Hinduism in Peril
“Here’s your egg curry, chapatti; old-bone,” Faizan places the plate on the rickety table of Sukhamoy reverently.
Sukhamoy Goswami casts an affectionate look at his young room-partner through his old, hazy eyes. Maybe he smiles a bit, but it remains obscure within the bush of his grizzled whiskers. His swarthy, emaciated frame trembles a little.
“Bloody Katua (circumcised)! Watch out. Times are tricky. You never know when you’ll be thrown out of the country.” Sukhamoy hurls the words at Faizan with adoring indulgence. Faizan enjoys the old man’s happiness. “You haggard! Care your own fucking ass. Fancy thinking of my ouster with a step in graveyard!”
Faizan Khan is 34, and Sukhamoy 74. Faizan is from Allahabad (now Prayagraj), and Sukhamoy from Nabadwip of West Bengal. Sukhamoy used to belong to some landlord family once. When he was of Faizan’s age, he was conned by the stakeholders. With a 12th standard education he drifted around before anchoring at Bilaspur as a supervisor in a construction company.
Dharmesh Chopra, the proprietor, was not a bad person. He had built a moderate two-storey house for the benefit of his workforce. Sukhamoy occupied a room in top floor, and visited his family occasionally.
Things took a strange turn. Sukhamoy’s son started earning by unfair means with nod from his mother. Sukhamoy became unwanted in his own family. Finally, Sukhamoy stopped visiting Nabadwip for good. He was 60 by then. He took to country liquor, and his body started taking its toll.
Faizan came five years later. He had sharp features, and possessed a technical diploma. Soon he took over many responsibilities of the firm with élan. Sukhamoy, by this time, had lost much of his working abilities, and visited the office occasionally. In a queer sweet and sour camaraderie he and Faizan kept poking each other, yet he tipped Faizan on nuances of the job.
The two sons of Dharmesh Chopra had taken over the business by now. They spoke to their father. “Why don’t you get rid of Old Goswami? He’s worth nothing.” Dharmesh nodded. But he had other plans. He called a staff-meeting. “Your Goswami Dada is retiring today. But he’ll not leave us. He’ll only stop coming to office. As he has no place to go, he’ll keep staying in his room. I’ll send him a monthly compensation through Faizan. Now, the essential point. Who will volunteer to take his responsibility?” All started looking at each other. Who’d risk taking care of a diseased drunkard? Faizan replied without batting an eyelid. “Don’t you worry, sir. I’m enough to tighten the screw on the willy fox.” A roar of chortle ensued. Even Sukhamoy laughed merrily. He’d be in caring hands. Dharmesh smiled radiantly, “Well, you take off my concern. But as far as I know, you’re at daggers drawn to each other.” Faizan reached his boss to lower his voice. “Sir, we may keep needling each other, but Goswami Dada remains a fatherly figure to me. I’m sure, he reciprocates.” Dharmesh fought his tears off. He didn’t make mistake in choosing his employees.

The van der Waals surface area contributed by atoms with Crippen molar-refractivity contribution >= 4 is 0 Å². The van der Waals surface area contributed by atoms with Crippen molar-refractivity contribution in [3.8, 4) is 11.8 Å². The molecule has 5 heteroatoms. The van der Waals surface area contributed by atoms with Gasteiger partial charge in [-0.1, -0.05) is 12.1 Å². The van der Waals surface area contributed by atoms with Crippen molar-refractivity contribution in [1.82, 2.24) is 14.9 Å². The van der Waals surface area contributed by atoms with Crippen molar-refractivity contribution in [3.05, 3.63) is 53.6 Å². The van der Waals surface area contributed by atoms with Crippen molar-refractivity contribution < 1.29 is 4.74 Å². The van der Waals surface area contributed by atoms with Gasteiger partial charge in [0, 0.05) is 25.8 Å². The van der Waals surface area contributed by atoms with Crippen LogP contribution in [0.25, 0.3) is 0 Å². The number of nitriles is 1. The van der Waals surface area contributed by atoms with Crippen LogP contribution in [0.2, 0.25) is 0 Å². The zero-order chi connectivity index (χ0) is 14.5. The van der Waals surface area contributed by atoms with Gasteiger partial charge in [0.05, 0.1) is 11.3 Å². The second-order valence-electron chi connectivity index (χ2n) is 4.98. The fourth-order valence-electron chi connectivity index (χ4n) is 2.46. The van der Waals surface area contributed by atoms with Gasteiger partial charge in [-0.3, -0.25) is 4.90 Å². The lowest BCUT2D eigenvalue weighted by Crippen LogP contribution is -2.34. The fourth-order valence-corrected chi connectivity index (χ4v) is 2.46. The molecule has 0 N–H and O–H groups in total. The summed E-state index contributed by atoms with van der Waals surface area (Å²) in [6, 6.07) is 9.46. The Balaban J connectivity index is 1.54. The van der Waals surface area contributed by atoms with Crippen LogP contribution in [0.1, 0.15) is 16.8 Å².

Faizan shifted his bed to share Sukhamoy’s room. Dharmesh died after a year. His sons stopped Sukhamoy’s monthly allowance.
“What’ll happen Faizu Mian?” asked an apprehensive Sukhamoy.
“Don’t you worry, Bangalee Dada,” Faizan made an airy gesture, “none can lay his hands on you as long as Faizan is around.”
Then he twisted his lips in a naughty smile. “Only thing, a Muslim will serve a sacrosanct Brahmin. Your heaven will shut the door on your face.”
“Damn the heaven! You must’ve been my son in last life.” Tears trickled down Sukhamoy’s hazy eyes.
“Enough of pampering, you haggard,” Faizan guffawed, “okay, I’ll feed you with chicken and fish at times.”
“And daaru (liquor)?” Sukhamoy squinted. “You’ll get a thorough bashing from me. Didn’t the doctor forbid your drinking? Okay, we’ll see.”
Faizan has visited a doctor few times to get Sukhamoy checked. He has advised strictly against liquor. Once Faizan secretly had asked the doc, “Sir, it’s a age-old habit of his. Can’t I give him a little once in a while?” The doctor had smiled enigmatically. “Medically I won’t, but life’s not all about medical advice.”
Occasionally Faizan buys Sukhamoy a small bottle. The fact is, he relishes the blissful spark in the eyes of Old Goswami. It’s for him he has reduced his trips to Prayagraj. Marriage with his long-time fiancée Shahnaz has got inordinately delayed. She suspects another affair of Faizan.
Well, affair indeed! Sukhamoy’s health has deteriorated further since a few days. He’s stopped taking food, and purging involuntarily. Faizan realises the days of his Goswami Dada are numbered. “Put him in some charity hospital,” some advise. Faizan doesn’t agree. Had it been his own abbu, would he leave him on the damp floor of a government hospital?
He rings his doctor up. “Doctor sahib, can’t you arrange for a hospital with moderate charges for this man? It’s matter of few days before he dies. I just want Dada to die respectably.”
The doctor arranges for one. Yet it’s little beyond Faizan’s purse. Let it be. The hospital is mediocre, yet with clean beds and decent service. The doctor there said, “Maybe three more days at the max. Inform his relations.” Faizan emits a wry smile. ‘Relation, phew!’ He’s the only one to provide him with funeral pyre!
Putting a labourer back, Faizan comes out of the hospital. He has got a couple of tasks. Taking a leave of few days, and withdrawing money from bank. He won’t manage to send money home for a couple of months. They’ll manage, they’ve got a farmland. He lights a bidi. From somewhere around reverberates the speech of a leader in mike. Some election is on the cards. “Brothers and sisters, remember, Hinduism is in peril today. Cast your vote judiciously. Jai Bharat, vande mataram.” Faizan blows out a lungful of smoke in air, and breaks into a sardonic smile.
“Bloody stinking broker!”